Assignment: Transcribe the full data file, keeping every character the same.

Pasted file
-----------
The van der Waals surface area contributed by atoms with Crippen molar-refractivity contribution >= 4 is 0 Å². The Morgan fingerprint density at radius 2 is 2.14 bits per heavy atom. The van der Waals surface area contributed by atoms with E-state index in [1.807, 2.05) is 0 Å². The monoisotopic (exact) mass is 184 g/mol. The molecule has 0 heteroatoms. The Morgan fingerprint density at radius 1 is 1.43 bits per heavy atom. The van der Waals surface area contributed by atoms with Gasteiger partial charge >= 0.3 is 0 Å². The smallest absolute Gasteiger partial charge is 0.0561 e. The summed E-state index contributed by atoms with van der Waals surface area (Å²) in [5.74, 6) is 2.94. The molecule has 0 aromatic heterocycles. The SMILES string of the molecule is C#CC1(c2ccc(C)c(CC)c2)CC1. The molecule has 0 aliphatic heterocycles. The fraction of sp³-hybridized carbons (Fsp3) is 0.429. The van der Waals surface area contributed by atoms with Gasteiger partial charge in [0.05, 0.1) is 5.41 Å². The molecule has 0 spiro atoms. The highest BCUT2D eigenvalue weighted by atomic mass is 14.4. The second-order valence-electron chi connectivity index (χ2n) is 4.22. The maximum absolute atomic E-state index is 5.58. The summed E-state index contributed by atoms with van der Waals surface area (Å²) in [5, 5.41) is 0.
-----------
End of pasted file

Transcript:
The van der Waals surface area contributed by atoms with Crippen molar-refractivity contribution >= 4 is 0 Å². The Morgan fingerprint density at radius 2 is 2.14 bits per heavy atom. The van der Waals surface area contributed by atoms with E-state index in [1.807, 2.05) is 0 Å². The monoisotopic (exact) mass is 184 g/mol. The molecule has 0 heteroatoms. The Morgan fingerprint density at radius 1 is 1.43 bits per heavy atom. The van der Waals surface area contributed by atoms with Gasteiger partial charge >= 0.3 is 0 Å². The smallest absolute Gasteiger partial charge is 0.0561 e. The summed E-state index contributed by atoms with van der Waals surface area (Å²) in [5.74, 6) is 2.94. The molecule has 0 aromatic heterocycles. The SMILES string of the molecule is C#CC1(c2ccc(C)c(CC)c2)CC1. The molecule has 0 aliphatic heterocycles. The fraction of sp³-hybridized carbons (Fsp3) is 0.429. The van der Waals surface area contributed by atoms with Gasteiger partial charge in [0.05, 0.1) is 5.41 Å². The molecule has 0 spiro atoms. The highest BCUT2D eigenvalue weighted by atomic mass is 14.4. The second-order valence-electron chi connectivity index (χ2n) is 4.22. The maximum absolute atomic E-state index is 5.58. The summed E-state index contributed by atoms with van der Waals surface area (Å²) in [5, 5.41) is 0.